I have been trying, though not online, to work my emerging political philosophy into some accessible whole, and this past weekend I tried Twitter. I’m not satisfied with how it turned out, but I enjoyed the process.

box elder

Just as Tom was about to go out and check the post today, we have external mailboxes here, of course, though ours is only a step from the house, and our regular posties tend to wait for us to come out and hand the mail over, there was an enormous thump on the window which made us nearly jump out of our skins.  It was not one but two squabbling cock chaffinches, so absorbed in their quarrel they forgot to look where they were going.  One of them landed, punch drunk, on the fence post outside the window.  At first, he was very wonky, his sides heaving, so knowing that having time to recover from shocks like this can make the difference between life and death for small birds, we waited for him to fly off at his leisure, before going out for the post.

From box elder


A woman once stopped me in the street and, holding her eyelids apart, asked me to remove the log in her eye. Wary of religious folklore –and of the sharp, crystal edges of the talc that clung to her clothes- I shook my head.

“No, no,” the woman said. “Look harder.”

I saw a piece of eyelash nestled on the orange inside of her eyelid.

From Soulfool.


Billy, my stepfather-in-law, died last month after a nine-month battle with cancer. During our subsequent four-day visit to Nashville and Columbia, Tennessee, Betty asked me to preach at the funeral, something I haven’t done before. Here’s what I said.

Who can sum up a man’s life?  The finest eulogies diminish the dead. I can’t say what Billy meant to you, either.  I can talk a little bit about what he meant to me, and maybe it’ll add to your own reflections about Billy.

And even though we can’t sum up one another, we can all draw lessons from one another. We’re that close to one another.

At a funeral it’s customary to hear what someone accomplished.  And Billy accomplished things.  He and his first wife raised Joe and Tina. Those are amazing accomplishments! And marrying Betty would have made anyone proud. Billy had great taste in women – he married the mother, I married the daughter – and he was an accomplished mechanic, too.

But his accomplishments, many as they were, weren’t the main message of Billy’s life, to me. They’re not what I learned from him.

When I thought about what to say today, I thought I ought to run it in my mind by Billy. That didn’t take long.  I could hear Billy say, “I don’t care; whatever you think is all right with me!”

Billy was low maintenance. He didn’t ask things from life that life wasn’t about to give him. In an age when we’re all trying to reduce our footprint – our carbon footprint, our demands on our planet’s resources – Billy was ahead of us. Billy has always had a small footprint in this life. He worked, he came home. When he was retired, he walked in the house, and he walked outside. He had his truck, his transistor radio, and his poker machine.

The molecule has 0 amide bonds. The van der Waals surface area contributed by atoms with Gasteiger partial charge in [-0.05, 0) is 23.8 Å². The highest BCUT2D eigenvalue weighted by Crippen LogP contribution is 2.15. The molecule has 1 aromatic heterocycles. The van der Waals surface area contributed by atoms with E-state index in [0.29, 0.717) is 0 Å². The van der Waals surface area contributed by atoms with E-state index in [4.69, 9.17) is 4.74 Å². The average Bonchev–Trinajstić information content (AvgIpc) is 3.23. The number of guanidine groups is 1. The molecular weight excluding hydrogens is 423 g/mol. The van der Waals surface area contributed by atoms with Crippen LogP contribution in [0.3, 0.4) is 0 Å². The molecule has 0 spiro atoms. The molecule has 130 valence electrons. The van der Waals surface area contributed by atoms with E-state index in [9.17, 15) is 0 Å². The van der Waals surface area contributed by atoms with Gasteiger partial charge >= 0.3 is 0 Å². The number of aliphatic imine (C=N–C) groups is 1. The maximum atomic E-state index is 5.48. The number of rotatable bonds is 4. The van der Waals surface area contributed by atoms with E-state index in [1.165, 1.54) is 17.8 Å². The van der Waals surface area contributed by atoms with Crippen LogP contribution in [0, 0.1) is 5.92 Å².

But most of all, he had Betty. Betty dressed him, and he looked sharp. Betty fed him, and he was happy.

Billy was loved.

One of my favorite Bible characters is Benjamin, the youngest son of Israel. What did Benjamin accomplish?  I’ve searched the scriptures: as important as he was, Benjamin accomplished nothing, or at least nothing important enough for the Bible to mention.  But he was always on the minds of his father Jacob and his brother Joseph.  Before Jacob learned that his son Joseph ruled Egypt, Jacob and Joseph got into a tug of war, and Benjamin was the rope. Joseph gave Benjamin more than he gave his other brothers, and Jacob, keeping him in Canaan despite the famine, protected him more than his own life.

Benjamin was loved.  That’s all.  And how much history he made by just being loved!

We had a seven-hour visitation yesterday, and we about needed it all, too.  Billy was loved. His wonderful brothers and sisters – J.C., Charlie, Ruby, Ada, Bob, and Barbara — loved him, and he loved them.

And there’s a part of me, the older brother – part of all of us, I guess – that needs to be like Benjamin, too. That’s what I learned most from Billy.

Just before Rachel died giving birth to Benjamin, she named him Benoni, “Son of my sorrow.”  But his father renamed him Benjamin, “Son of my right hand.” Benjamin was born with a second chance! And Billy knew how to appreciate a second chance, too.

Billy appreciated everything.

I met Billy about the time he bought his truck. The truck is now nineteen years old, and I hear you have to know a few secrets to start it. But the truck didn’t have to move for Billy to enjoy it. The sun still came in warm through the windows.  You could still see through the windshield.

The Bible says we see through a glass, darkly. What Billy taught me was, that’s okay. Or, as Billy would say, “I’m fine with that.” You don’t have to have it all figured out to enjoy it.  You don’t have to earn love.  You just have to take care of your own business, work the program, and let God come to you.  Sometimes, it’s not about coming to God.  Sometimes, it’s about God coming to you.

One day, Billy found himself living next door to Betty.  The girl next door when you’re forty-four – they ought to write a country-western song about that.

And Betty, I’m sure God is singing over you this morning.

We see through a glass darkly.  But Billy now sees him face to face.  And if Billy were to speak himself this morning, I bet he’d say, “That’s okay, too.” And he’d smile that winning smile, and chuckle a little.

Be comforted when comfort’s offered. God bless you all in your grief.